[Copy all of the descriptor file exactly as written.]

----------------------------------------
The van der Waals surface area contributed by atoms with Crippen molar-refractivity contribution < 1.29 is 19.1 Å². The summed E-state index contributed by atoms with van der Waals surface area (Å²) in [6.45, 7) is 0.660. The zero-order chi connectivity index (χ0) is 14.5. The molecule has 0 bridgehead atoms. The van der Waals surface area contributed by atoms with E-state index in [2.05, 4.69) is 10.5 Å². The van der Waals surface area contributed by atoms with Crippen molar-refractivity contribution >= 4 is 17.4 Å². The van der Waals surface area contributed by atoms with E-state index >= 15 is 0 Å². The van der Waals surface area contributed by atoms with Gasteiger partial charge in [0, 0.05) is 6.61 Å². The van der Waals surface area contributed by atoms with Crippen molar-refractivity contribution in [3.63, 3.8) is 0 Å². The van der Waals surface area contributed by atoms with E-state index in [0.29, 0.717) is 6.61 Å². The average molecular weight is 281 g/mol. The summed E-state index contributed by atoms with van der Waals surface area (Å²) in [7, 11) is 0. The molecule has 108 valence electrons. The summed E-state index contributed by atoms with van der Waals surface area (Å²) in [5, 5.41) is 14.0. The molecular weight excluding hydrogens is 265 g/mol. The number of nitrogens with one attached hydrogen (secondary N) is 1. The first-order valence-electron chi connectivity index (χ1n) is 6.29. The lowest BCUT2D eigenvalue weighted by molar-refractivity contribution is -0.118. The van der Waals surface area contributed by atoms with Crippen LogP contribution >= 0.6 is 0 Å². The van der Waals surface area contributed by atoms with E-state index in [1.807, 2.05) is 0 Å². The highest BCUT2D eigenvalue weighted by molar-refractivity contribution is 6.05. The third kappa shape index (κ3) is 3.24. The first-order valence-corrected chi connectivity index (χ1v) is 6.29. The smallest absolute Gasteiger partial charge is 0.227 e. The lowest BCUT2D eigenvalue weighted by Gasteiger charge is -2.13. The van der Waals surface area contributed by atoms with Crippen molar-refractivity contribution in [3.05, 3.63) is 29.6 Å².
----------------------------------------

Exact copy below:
The van der Waals surface area contributed by atoms with Crippen molar-refractivity contribution < 1.29 is 19.1 Å². The summed E-state index contributed by atoms with van der Waals surface area (Å²) in [6.45, 7) is 0.660. The zero-order chi connectivity index (χ0) is 14.5. The molecule has 0 bridgehead atoms. The van der Waals surface area contributed by atoms with E-state index in [2.05, 4.69) is 10.5 Å². The van der Waals surface area contributed by atoms with Crippen molar-refractivity contribution >= 4 is 17.4 Å². The van der Waals surface area contributed by atoms with E-state index >= 15 is 0 Å². The van der Waals surface area contributed by atoms with Gasteiger partial charge in [0, 0.05) is 6.61 Å². The van der Waals surface area contributed by atoms with Crippen molar-refractivity contribution in [3.63, 3.8) is 0 Å². The van der Waals surface area contributed by atoms with E-state index in [0.29, 0.717) is 6.61 Å². The average molecular weight is 281 g/mol. The summed E-state index contributed by atoms with van der Waals surface area (Å²) in [7, 11) is 0. The molecule has 108 valence electrons. The summed E-state index contributed by atoms with van der Waals surface area (Å²) in [5, 5.41) is 14.0. The molecular weight excluding hydrogens is 265 g/mol. The number of nitrogens with one attached hydrogen (secondary N) is 1. The first-order valence-electron chi connectivity index (χ1n) is 6.29. The lowest BCUT2D eigenvalue weighted by molar-refractivity contribution is -0.118. The van der Waals surface area contributed by atoms with Crippen LogP contribution >= 0.6 is 0 Å². The van der Waals surface area contributed by atoms with E-state index in [1.807, 2.05) is 0 Å². The highest BCUT2D eigenvalue weighted by molar-refractivity contribution is 6.05. The third kappa shape index (κ3) is 3.24. The first-order valence-corrected chi connectivity index (χ1v) is 6.29. The smallest absolute Gasteiger partial charge is 0.227 e. The lowest BCUT2D eigenvalue weighted by Gasteiger charge is -2.13. The van der Waals surface area contributed by atoms with Crippen molar-refractivity contribution in [3.05, 3.63) is 29.6 Å².